WASHINGTON, DC, US — The US Department of Agriculture in its May 12 World Agricultural Supply and Demand Estimates report supported a bullish outlook for 2022-23 wheat and corn with reduced supplies for wheat, lower production for corn, and higher prices for both. But the outlook for soybeans was somewhat less bullish with projected increases in supplies, crush, exports, and carryover, although prices were forecast sharply higher. 

The USDA forecast 2022 US all-wheat production at 1.73 billion bushels, up 5% from 2021, with a projected yield of 46.6 bushels per acre, up 2.3 bushels from last year. But the first survey-based forecast for 2022 winter wheat production was at 1.17 billion bushels, down 8% from 2021 and well below the average of industry expectations. The USDA said winter wheat abandonment may be at its highest since 2002 with peak levels in Texas and Oklahoma. The increase in total production will have to come from spring wheat and durum, most of which isn’t planted yet with survey-based forecasts still a couple months away. Projected wheat carryover on June 1, 2023, was forecast at 619 million bushels, down 36 million bushels from 655 million bushels in the current year. Nearby wheat futures soared 60¢ to nearly 70¢ a bushel after the report was released.

Domestic wheat use in 2022-23 was forecast at 1.11 billion bushels, down 16 million bushels from 2021-22. Forecast food use was raised slightly to 964 million bushels, up 2 million bushels from last year’s estimate. Seed use also was raised 2 million bushels, to 66 million bushels. Feed and residual use was forecast at 80 million bushels, down 20 million bushels from 2021-22. The USDA’s projected 2022-23 wheat exports were the lowest since 1971-72 at 775 million bushels, down 30 million bushels, or 3.7%, from the revised 805 million bushels in 2021-22.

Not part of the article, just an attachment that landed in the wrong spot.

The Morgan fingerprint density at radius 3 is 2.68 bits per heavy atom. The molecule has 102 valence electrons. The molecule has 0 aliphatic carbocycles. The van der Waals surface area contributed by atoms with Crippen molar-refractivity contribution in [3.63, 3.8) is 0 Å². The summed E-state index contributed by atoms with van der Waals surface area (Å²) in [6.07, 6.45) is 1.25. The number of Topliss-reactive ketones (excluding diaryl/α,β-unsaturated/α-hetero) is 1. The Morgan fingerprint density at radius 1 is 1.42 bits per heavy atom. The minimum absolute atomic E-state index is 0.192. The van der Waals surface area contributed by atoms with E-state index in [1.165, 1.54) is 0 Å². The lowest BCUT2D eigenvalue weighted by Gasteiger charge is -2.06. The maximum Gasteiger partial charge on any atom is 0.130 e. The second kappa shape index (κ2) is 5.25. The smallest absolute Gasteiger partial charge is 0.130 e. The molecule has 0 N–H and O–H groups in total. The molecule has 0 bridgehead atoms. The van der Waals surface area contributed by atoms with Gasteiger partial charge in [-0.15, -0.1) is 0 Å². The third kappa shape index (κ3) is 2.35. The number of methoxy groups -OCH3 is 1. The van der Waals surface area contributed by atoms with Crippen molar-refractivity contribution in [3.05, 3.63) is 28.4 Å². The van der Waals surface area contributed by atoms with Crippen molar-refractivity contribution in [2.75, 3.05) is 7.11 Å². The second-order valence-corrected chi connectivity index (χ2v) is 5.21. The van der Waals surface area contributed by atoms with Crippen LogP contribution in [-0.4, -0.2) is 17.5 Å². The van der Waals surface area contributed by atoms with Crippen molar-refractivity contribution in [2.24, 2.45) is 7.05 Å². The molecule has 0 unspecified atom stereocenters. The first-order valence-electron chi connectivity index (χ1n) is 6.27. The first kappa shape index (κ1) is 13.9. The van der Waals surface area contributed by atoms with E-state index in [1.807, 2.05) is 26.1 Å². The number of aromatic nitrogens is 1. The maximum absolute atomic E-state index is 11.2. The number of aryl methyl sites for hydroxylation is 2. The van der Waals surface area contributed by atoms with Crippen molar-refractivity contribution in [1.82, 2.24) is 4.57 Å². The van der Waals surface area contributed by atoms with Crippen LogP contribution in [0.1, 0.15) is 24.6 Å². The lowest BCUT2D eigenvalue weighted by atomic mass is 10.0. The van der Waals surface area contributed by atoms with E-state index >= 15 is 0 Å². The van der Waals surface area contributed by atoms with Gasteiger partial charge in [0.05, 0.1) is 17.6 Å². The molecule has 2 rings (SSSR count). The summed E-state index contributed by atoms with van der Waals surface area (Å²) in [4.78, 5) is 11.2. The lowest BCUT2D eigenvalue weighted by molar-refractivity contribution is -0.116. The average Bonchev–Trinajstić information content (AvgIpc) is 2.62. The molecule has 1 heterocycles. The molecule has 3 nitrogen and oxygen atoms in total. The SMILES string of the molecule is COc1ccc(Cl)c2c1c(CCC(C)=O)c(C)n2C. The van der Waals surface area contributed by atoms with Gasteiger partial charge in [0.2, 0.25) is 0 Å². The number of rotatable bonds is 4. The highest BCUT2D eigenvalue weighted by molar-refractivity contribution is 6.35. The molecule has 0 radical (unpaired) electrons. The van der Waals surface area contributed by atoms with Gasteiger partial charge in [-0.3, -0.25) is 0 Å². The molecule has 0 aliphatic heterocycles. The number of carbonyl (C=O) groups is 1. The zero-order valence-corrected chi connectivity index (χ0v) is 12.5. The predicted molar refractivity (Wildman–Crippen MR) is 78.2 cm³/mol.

World wheat production for 2022-23 was forecast at 774.83 million tonnes, down 4.46 million tonnes from the 2021-22 estimate. The reduction largely was driven by Russia’s military invasion of Ukraine, resulting in the latter’s overall diminished crop production and export opportunities. Despite embargos from several countries, Russia’s wheat exports in 2022-23 were forecast up 18% from the current year, while Ukraine’s exports were forecast down 47%. Projected 2022-23 world wheat ending stocks were reduced 5% to 267 million tonnes, their lowest in six years.

US 2022 corn production was forecast at 14.46 billion bushels, down 4.3% from 2021. Poor weather throughout the Corn Belt delaying this year’s planting schedule may reduce yields further. Corn exports in 2022-23 were forecast at 2.4 billion bushels, down 100 million bushels from this year. Carryover on Sept. 1, 2023, was projected at 1.36 billion bushels, down 80 million bushels from 1.44 billion bushels forecast for the current year.

US 2022 soybean production was projected at 4.64 billion bushels, up 5% from last year due mainly to higher harvested area. US soybean supply and use projections also expanded. Total supply was projected at 4.89 billion bushels, up 183 million bushels from 2021-22, with crush at 2.26 billion bushels, up 40 million bushels, and exports at 2.2 billion bushels, up 60 million bushels. Soybean carryover on Sept. 1, 2023, was projected at 310 million bushels, up 32% from 235 million bushels forecast for the current year.

Projected average prices of all grains and oilseeds included in the WASDE report were up sharply from 2021-22, while forecast prices for soybean meal and soybean oil were lower.